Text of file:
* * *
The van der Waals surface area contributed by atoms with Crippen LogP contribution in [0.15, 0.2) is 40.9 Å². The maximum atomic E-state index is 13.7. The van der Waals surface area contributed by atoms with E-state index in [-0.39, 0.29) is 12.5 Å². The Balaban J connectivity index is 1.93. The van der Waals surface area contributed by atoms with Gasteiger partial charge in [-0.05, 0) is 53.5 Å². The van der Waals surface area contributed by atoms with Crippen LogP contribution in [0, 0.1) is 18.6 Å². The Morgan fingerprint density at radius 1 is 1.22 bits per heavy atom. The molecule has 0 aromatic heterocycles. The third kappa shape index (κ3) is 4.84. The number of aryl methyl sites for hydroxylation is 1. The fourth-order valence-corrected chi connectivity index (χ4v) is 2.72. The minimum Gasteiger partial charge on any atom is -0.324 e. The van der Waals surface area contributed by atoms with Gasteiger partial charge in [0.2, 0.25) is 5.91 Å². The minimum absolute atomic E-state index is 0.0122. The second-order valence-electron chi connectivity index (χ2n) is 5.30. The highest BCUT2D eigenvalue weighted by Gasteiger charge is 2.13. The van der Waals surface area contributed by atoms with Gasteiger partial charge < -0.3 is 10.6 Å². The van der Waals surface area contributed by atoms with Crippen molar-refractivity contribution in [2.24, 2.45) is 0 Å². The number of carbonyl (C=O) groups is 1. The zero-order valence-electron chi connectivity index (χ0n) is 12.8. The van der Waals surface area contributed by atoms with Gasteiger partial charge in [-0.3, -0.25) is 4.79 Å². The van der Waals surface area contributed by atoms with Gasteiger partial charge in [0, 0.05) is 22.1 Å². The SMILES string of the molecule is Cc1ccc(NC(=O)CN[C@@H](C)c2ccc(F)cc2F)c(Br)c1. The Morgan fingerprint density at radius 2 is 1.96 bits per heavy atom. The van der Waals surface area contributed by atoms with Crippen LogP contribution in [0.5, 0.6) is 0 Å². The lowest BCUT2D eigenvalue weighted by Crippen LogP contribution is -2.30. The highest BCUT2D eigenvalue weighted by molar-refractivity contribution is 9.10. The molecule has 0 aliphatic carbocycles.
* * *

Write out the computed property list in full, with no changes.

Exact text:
The van der Waals surface area contributed by atoms with Crippen LogP contribution in [0.15, 0.2) is 40.9 Å². The maximum atomic E-state index is 13.7. The van der Waals surface area contributed by atoms with E-state index in [-0.39, 0.29) is 12.5 Å². The Balaban J connectivity index is 1.93. The van der Waals surface area contributed by atoms with Gasteiger partial charge in [-0.05, 0) is 53.5 Å². The van der Waals surface area contributed by atoms with Crippen LogP contribution in [0, 0.1) is 18.6 Å². The Morgan fingerprint density at radius 1 is 1.22 bits per heavy atom. The molecule has 0 aromatic heterocycles. The third kappa shape index (κ3) is 4.84. The number of aryl methyl sites for hydroxylation is 1. The fourth-order valence-corrected chi connectivity index (χ4v) is 2.72. The minimum Gasteiger partial charge on any atom is -0.324 e. The van der Waals surface area contributed by atoms with Gasteiger partial charge in [0.2, 0.25) is 5.91 Å². The minimum absolute atomic E-state index is 0.0122. The second-order valence-electron chi connectivity index (χ2n) is 5.30. The highest BCUT2D eigenvalue weighted by Gasteiger charge is 2.13. The van der Waals surface area contributed by atoms with Gasteiger partial charge < -0.3 is 10.6 Å². The van der Waals surface area contributed by atoms with Crippen molar-refractivity contribution in [2.24, 2.45) is 0 Å². The number of carbonyl (C=O) groups is 1. The zero-order valence-electron chi connectivity index (χ0n) is 12.8. The van der Waals surface area contributed by atoms with Gasteiger partial charge in [-0.3, -0.25) is 4.79 Å². The van der Waals surface area contributed by atoms with Gasteiger partial charge in [0, 0.05) is 22.1 Å². The SMILES string of the molecule is Cc1ccc(NC(=O)CN[C@@H](C)c2ccc(F)cc2F)c(Br)c1. The Morgan fingerprint density at radius 2 is 1.96 bits per heavy atom. The van der Waals surface area contributed by atoms with Crippen LogP contribution in [0.5, 0.6) is 0 Å². The lowest BCUT2D eigenvalue weighted by Crippen LogP contribution is -2.30. The highest BCUT2D eigenvalue weighted by molar-refractivity contribution is 9.10. The molecule has 0 aliphatic carbocycles.